The Orchardist’s Daughter also interlaces community into the narrative. Karen talked about ‘what we ignore because of the intimacy in a small community. We are afraid to shine a spotlight on something because we don’t want to ruffle the waters.’ She continued, ‘maybe there are small ways that we can allow people to know they’re supported…and support can come from unexpected places.’ She said Miki had support from characters such as Wendy, a logger’s wife who notices how Kurt treats Miki. Geraldine from the town’s information centre also comes through for Miki and gives her books to read. Geraldine says to Miki:

‘Books show us the lives of others, because we can’t live all those lives – we can only live our own. Books can take us back in time or into the future. They expand our thinking. They show us new worlds. That’s what fiction is, what it does. It’s so powerful.’

Karen said:

‘All these small things are the stepping-stones to belonging and acceptance. When I started writing this book, I thought I was writing about belonging, but it became a lot more than that. It did become about community. It came to be about bullying and coercive control, and all those sorts of things as well.’

On her writing processes, Karen said, ‘I like to get a bit of a feeling, and then let things evolve organically because I find so much just comes out on the page as you start to write. You just start to discover things about a character, and the kind of things they like to do.’

Karen further explained:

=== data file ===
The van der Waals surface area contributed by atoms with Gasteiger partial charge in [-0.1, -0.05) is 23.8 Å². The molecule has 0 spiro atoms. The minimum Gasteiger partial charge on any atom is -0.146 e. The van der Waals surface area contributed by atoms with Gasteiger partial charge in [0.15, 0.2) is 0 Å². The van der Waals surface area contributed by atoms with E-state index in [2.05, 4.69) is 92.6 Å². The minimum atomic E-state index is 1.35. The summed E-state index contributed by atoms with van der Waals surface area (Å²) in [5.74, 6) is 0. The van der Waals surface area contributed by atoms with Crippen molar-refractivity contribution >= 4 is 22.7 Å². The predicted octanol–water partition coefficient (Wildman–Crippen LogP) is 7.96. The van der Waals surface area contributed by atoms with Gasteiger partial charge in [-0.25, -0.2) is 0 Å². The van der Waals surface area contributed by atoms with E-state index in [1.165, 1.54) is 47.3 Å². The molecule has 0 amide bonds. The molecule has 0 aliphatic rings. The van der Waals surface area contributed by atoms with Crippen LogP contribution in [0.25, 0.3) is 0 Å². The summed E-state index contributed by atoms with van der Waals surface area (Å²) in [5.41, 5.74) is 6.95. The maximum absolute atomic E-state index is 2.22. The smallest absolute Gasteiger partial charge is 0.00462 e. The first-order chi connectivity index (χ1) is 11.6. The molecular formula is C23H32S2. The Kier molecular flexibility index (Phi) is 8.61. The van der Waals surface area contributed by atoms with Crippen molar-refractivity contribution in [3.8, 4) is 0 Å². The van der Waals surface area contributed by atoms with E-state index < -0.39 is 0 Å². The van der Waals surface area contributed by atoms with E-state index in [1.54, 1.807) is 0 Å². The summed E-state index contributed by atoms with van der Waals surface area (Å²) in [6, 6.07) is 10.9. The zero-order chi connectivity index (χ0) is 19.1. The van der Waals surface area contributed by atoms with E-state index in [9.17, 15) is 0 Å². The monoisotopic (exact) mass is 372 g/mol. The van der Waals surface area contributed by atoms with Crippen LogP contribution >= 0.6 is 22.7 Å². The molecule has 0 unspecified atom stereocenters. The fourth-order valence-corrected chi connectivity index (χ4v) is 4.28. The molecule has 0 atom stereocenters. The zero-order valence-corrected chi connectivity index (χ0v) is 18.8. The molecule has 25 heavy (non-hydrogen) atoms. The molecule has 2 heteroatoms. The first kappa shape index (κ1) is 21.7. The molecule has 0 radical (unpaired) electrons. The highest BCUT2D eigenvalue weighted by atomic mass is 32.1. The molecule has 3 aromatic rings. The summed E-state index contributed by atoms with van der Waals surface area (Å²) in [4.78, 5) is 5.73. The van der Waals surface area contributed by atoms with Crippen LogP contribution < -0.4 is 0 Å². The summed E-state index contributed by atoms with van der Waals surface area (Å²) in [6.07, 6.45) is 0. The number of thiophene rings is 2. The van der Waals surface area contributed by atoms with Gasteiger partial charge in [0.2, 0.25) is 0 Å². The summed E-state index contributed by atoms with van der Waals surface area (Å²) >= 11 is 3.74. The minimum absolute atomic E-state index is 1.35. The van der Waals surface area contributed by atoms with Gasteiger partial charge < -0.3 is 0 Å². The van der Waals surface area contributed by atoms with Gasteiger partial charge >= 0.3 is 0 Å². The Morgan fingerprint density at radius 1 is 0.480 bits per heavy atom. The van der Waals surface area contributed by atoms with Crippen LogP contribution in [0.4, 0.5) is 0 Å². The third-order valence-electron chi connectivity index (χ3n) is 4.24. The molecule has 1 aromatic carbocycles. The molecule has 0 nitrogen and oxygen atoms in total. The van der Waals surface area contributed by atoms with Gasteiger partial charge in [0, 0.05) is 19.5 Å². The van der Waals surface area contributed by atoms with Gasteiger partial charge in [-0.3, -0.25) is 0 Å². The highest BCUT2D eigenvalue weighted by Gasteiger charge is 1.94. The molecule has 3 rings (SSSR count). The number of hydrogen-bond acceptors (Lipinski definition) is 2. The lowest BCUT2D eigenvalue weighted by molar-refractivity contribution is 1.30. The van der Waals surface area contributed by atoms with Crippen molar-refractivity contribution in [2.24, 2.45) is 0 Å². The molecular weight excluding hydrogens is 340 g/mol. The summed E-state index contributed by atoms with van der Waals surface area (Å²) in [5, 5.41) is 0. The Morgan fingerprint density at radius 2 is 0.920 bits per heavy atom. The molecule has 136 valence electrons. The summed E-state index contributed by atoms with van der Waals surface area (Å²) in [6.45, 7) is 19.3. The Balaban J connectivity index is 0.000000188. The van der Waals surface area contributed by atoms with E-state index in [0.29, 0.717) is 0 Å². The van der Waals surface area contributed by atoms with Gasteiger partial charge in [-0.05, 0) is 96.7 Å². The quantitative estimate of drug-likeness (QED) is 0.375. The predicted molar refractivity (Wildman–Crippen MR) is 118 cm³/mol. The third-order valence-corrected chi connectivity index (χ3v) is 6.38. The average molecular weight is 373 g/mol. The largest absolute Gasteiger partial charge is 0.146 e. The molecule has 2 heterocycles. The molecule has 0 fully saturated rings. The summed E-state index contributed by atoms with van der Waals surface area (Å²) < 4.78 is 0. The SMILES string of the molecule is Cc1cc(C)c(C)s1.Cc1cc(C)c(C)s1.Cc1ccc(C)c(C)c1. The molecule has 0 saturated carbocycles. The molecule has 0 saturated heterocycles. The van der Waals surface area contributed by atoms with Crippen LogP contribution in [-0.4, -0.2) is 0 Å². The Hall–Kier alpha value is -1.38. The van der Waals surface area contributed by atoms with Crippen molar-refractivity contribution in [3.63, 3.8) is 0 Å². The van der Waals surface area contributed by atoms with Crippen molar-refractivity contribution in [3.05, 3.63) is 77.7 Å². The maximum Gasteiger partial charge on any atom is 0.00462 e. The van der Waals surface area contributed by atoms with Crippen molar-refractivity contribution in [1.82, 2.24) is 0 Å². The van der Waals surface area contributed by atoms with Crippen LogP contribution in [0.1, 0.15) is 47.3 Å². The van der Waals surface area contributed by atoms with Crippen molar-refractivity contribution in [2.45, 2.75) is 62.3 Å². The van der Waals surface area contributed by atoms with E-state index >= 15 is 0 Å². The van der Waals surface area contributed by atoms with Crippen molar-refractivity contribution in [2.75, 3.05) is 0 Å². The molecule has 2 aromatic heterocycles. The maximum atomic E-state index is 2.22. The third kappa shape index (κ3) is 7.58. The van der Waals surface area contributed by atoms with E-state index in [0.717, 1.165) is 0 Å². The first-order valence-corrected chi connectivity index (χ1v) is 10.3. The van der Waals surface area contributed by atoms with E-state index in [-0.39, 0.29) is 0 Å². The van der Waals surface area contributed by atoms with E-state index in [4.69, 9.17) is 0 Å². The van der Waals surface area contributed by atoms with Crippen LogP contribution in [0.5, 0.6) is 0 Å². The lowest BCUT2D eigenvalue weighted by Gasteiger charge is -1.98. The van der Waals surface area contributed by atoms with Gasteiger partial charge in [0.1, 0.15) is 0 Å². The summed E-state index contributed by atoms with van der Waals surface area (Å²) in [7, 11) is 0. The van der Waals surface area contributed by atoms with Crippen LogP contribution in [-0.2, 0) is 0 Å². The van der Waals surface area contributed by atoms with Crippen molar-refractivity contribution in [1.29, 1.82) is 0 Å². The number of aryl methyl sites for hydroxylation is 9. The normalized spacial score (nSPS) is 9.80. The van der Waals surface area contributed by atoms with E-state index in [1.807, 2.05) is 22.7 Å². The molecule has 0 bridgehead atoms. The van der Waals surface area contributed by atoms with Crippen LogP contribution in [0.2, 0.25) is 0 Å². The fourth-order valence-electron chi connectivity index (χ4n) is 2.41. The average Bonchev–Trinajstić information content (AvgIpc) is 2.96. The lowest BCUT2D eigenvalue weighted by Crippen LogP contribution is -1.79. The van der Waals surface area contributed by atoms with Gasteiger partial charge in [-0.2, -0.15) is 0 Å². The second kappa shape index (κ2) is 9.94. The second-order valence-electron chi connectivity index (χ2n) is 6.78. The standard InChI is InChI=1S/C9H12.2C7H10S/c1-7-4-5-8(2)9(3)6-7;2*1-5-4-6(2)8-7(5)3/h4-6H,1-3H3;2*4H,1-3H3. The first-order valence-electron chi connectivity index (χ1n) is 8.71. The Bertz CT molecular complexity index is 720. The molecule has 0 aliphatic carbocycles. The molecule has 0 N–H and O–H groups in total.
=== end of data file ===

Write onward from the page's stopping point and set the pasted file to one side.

‘But I guess underlying that is a sense that a character needs to go on a journey. They need to start here and potentially finish there, though I don’t always know exactly where to finish…For instance, Miki starts very much oppressed by her brother and then takes tiny steps towards freedom. It’s also good to have a toe in the world…That is where I find my characters, my narratives.’

Karen’s novels have also been published in Europe and languages other than English. On being published in France and how her novels are received, Karen said ‘often my books are…set in the Australian countryside and natural landscapes.’ She said the idea of walking in forests or along a beach with no one else there appeals to the French. She explained, ‘I have been told that the French feel like there is a lot already written about the Old World, about Europe, and they are really interested in what they call the New World. The French are also very interested in contentious issues…and they don’t necessarily like things all tied up.’

The current book Karen is writing is an urban novel and she said ‘it hovers above an issue about modern parenting and modern families, and the way parental attitudes can affect…children or their behaviour.’ She said, ‘I like to read, to challenge myself and learn something and think about things, and discuss it with other people. That’s probably what I try to leave my readers with.’

However, with the urban novel, Karen said she has found ‘it difficult not having that connection with nature. ‘One of my strengths is writing about nature,’ she said. ‘It speaks to me. Through my characters, and their connection with place and wildlife and nature [I try to] remind Australians of what we have.’ For instance, in The Orchardist’s Daughter when Miki walks through the forest, Karen wants ‘people to feel the place’ through sounds such as ‘the squeak of branches rubbing against each other, and the whispering going on up in the leaves… the minty smell of the forest.’

In Miki’s own words when she goes up to the forest:

‘Can you switch off the spotlight?’ Miki asked. ‘I love just listening to the forest at night.’


For more about Karen Viggers.